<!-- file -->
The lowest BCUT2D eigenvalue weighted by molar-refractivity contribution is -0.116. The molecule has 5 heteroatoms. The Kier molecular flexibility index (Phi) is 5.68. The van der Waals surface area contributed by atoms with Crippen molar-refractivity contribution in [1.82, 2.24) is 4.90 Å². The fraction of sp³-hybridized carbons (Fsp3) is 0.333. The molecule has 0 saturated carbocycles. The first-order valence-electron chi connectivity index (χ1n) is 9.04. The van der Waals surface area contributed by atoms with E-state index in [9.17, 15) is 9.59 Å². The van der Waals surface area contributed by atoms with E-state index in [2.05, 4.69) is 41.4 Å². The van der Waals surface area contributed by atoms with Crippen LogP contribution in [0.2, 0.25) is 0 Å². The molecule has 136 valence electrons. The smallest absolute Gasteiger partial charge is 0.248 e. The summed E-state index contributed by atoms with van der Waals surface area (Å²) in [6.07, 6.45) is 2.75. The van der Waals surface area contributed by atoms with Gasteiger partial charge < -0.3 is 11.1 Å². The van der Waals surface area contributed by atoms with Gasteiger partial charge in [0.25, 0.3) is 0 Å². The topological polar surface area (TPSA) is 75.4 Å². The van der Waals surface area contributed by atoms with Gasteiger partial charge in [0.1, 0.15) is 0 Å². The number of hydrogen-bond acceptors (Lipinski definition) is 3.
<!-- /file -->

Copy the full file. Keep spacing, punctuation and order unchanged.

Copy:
The lowest BCUT2D eigenvalue weighted by molar-refractivity contribution is -0.116. The molecule has 5 heteroatoms. The Kier molecular flexibility index (Phi) is 5.68. The van der Waals surface area contributed by atoms with Crippen molar-refractivity contribution in [1.82, 2.24) is 4.90 Å². The fraction of sp³-hybridized carbons (Fsp3) is 0.333. The molecule has 0 saturated carbocycles. The first-order valence-electron chi connectivity index (χ1n) is 9.04. The van der Waals surface area contributed by atoms with E-state index in [9.17, 15) is 9.59 Å². The van der Waals surface area contributed by atoms with E-state index in [2.05, 4.69) is 41.4 Å². The van der Waals surface area contributed by atoms with Crippen LogP contribution in [0.2, 0.25) is 0 Å². The molecule has 136 valence electrons. The smallest absolute Gasteiger partial charge is 0.248 e. The summed E-state index contributed by atoms with van der Waals surface area (Å²) in [6.07, 6.45) is 2.75. The van der Waals surface area contributed by atoms with Gasteiger partial charge < -0.3 is 11.1 Å². The van der Waals surface area contributed by atoms with Gasteiger partial charge in [0.25, 0.3) is 0 Å². The topological polar surface area (TPSA) is 75.4 Å². The van der Waals surface area contributed by atoms with Gasteiger partial charge in [0.1, 0.15) is 0 Å². The number of hydrogen-bond acceptors (Lipinski definition) is 3.